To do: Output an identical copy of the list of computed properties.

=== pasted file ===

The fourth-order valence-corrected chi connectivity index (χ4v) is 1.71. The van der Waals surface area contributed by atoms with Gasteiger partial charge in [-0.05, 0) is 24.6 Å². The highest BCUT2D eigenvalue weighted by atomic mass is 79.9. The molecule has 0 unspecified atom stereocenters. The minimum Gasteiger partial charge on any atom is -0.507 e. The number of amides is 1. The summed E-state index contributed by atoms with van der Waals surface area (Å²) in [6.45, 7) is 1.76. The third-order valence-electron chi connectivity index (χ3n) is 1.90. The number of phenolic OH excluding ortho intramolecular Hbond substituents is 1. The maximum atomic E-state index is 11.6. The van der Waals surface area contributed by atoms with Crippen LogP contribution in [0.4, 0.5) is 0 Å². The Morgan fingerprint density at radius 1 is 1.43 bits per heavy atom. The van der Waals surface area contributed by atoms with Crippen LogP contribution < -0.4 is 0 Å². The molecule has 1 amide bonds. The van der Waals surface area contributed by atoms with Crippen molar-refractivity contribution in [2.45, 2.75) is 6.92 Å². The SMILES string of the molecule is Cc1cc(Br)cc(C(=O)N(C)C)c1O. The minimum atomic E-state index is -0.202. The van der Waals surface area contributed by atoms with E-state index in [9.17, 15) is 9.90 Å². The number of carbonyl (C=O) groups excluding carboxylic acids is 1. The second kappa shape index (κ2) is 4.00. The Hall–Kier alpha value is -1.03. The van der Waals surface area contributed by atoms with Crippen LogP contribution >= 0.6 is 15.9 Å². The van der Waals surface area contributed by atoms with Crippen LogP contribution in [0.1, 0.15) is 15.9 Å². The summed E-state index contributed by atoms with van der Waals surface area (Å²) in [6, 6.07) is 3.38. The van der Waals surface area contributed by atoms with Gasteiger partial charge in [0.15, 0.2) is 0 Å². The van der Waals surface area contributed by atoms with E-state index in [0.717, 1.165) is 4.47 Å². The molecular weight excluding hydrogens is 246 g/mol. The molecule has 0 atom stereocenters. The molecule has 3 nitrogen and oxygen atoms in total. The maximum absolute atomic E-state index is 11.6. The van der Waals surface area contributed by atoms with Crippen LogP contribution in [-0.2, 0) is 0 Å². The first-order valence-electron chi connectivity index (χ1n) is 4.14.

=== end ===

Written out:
The fourth-order valence-corrected chi connectivity index (χ4v) is 1.71. The van der Waals surface area contributed by atoms with Gasteiger partial charge in [-0.05, 0) is 24.6 Å². The highest BCUT2D eigenvalue weighted by atomic mass is 79.9. The molecule has 0 unspecified atom stereocenters. The minimum Gasteiger partial charge on any atom is -0.507 e. The number of amides is 1. The summed E-state index contributed by atoms with van der Waals surface area (Å²) in [6.45, 7) is 1.76. The third-order valence-electron chi connectivity index (χ3n) is 1.90. The number of phenolic OH excluding ortho intramolecular Hbond substituents is 1. The maximum atomic E-state index is 11.6. The van der Waals surface area contributed by atoms with Crippen LogP contribution in [0.4, 0.5) is 0 Å². The Morgan fingerprint density at radius 1 is 1.43 bits per heavy atom. The van der Waals surface area contributed by atoms with Crippen LogP contribution < -0.4 is 0 Å². The molecule has 1 amide bonds. The van der Waals surface area contributed by atoms with Crippen molar-refractivity contribution in [2.45, 2.75) is 6.92 Å². The SMILES string of the molecule is Cc1cc(Br)cc(C(=O)N(C)C)c1O. The minimum atomic E-state index is -0.202. The van der Waals surface area contributed by atoms with E-state index in [9.17, 15) is 9.90 Å². The number of carbonyl (C=O) groups excluding carboxylic acids is 1. The second kappa shape index (κ2) is 4.00. The Hall–Kier alpha value is -1.03. The van der Waals surface area contributed by atoms with Crippen LogP contribution >= 0.6 is 15.9 Å². The van der Waals surface area contributed by atoms with Crippen LogP contribution in [0.1, 0.15) is 15.9 Å². The summed E-state index contributed by atoms with van der Waals surface area (Å²) in [6, 6.07) is 3.38. The van der Waals surface area contributed by atoms with Gasteiger partial charge in [0.15, 0.2) is 0 Å². The van der Waals surface area contributed by atoms with E-state index in [0.717, 1.165) is 4.47 Å². The molecular weight excluding hydrogens is 246 g/mol. The molecule has 0 atom stereocenters. The molecule has 3 nitrogen and oxygen atoms in total. The maximum absolute atomic E-state index is 11.6. The van der Waals surface area contributed by atoms with Crippen LogP contribution in [-0.2, 0) is 0 Å². The first-order valence-electron chi connectivity index (χ1n) is 4.14.